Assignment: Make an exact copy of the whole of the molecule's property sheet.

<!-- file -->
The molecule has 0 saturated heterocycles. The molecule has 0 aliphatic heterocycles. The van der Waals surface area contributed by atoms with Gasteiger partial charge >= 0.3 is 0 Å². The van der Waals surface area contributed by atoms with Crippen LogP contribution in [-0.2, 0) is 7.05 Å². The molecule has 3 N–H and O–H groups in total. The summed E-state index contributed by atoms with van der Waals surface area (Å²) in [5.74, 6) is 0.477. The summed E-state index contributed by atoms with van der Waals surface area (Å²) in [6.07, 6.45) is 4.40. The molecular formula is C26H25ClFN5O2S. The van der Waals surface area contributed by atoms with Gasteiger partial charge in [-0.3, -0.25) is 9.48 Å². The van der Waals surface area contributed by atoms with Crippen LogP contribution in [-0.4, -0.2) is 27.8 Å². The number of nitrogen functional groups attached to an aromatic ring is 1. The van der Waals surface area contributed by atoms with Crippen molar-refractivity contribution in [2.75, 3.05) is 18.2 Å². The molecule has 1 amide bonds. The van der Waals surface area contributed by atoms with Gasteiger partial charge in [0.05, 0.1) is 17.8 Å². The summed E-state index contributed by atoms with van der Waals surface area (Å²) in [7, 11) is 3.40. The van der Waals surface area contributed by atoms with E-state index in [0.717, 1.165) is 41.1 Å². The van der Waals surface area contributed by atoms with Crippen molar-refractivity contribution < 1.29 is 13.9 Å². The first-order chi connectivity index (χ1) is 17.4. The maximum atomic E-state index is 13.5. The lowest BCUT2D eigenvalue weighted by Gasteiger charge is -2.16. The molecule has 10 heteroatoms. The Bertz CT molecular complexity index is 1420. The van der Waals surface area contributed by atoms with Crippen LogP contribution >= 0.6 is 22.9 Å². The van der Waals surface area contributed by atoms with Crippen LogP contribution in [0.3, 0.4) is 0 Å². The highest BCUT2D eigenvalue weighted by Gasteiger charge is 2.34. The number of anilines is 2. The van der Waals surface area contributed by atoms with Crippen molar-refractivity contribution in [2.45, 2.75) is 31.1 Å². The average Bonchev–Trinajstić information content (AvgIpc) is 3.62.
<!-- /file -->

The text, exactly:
The molecule has 0 saturated heterocycles. The molecule has 0 aliphatic heterocycles. The van der Waals surface area contributed by atoms with Gasteiger partial charge >= 0.3 is 0 Å². The van der Waals surface area contributed by atoms with Crippen LogP contribution in [-0.2, 0) is 7.05 Å². The molecule has 3 N–H and O–H groups in total. The summed E-state index contributed by atoms with van der Waals surface area (Å²) in [5.74, 6) is 0.477. The summed E-state index contributed by atoms with van der Waals surface area (Å²) in [6.07, 6.45) is 4.40. The molecular formula is C26H25ClFN5O2S. The van der Waals surface area contributed by atoms with Gasteiger partial charge in [-0.3, -0.25) is 9.48 Å². The van der Waals surface area contributed by atoms with Crippen LogP contribution in [-0.4, -0.2) is 27.8 Å². The number of nitrogen functional groups attached to an aromatic ring is 1. The van der Waals surface area contributed by atoms with Crippen molar-refractivity contribution in [2.75, 3.05) is 18.2 Å². The molecule has 1 amide bonds. The van der Waals surface area contributed by atoms with Gasteiger partial charge in [0.05, 0.1) is 17.8 Å². The summed E-state index contributed by atoms with van der Waals surface area (Å²) in [7, 11) is 3.40. The van der Waals surface area contributed by atoms with E-state index in [0.717, 1.165) is 41.1 Å². The van der Waals surface area contributed by atoms with Crippen molar-refractivity contribution < 1.29 is 13.9 Å². The first-order chi connectivity index (χ1) is 17.4. The maximum atomic E-state index is 13.5. The lowest BCUT2D eigenvalue weighted by Gasteiger charge is -2.16. The molecule has 10 heteroatoms. The Bertz CT molecular complexity index is 1420. The van der Waals surface area contributed by atoms with Crippen LogP contribution >= 0.6 is 22.9 Å². The van der Waals surface area contributed by atoms with Crippen LogP contribution in [0.3, 0.4) is 0 Å². The highest BCUT2D eigenvalue weighted by Gasteiger charge is 2.34. The number of anilines is 2. The van der Waals surface area contributed by atoms with Crippen molar-refractivity contribution in [2.45, 2.75) is 31.1 Å². The average Bonchev–Trinajstić information content (AvgIpc) is 3.62.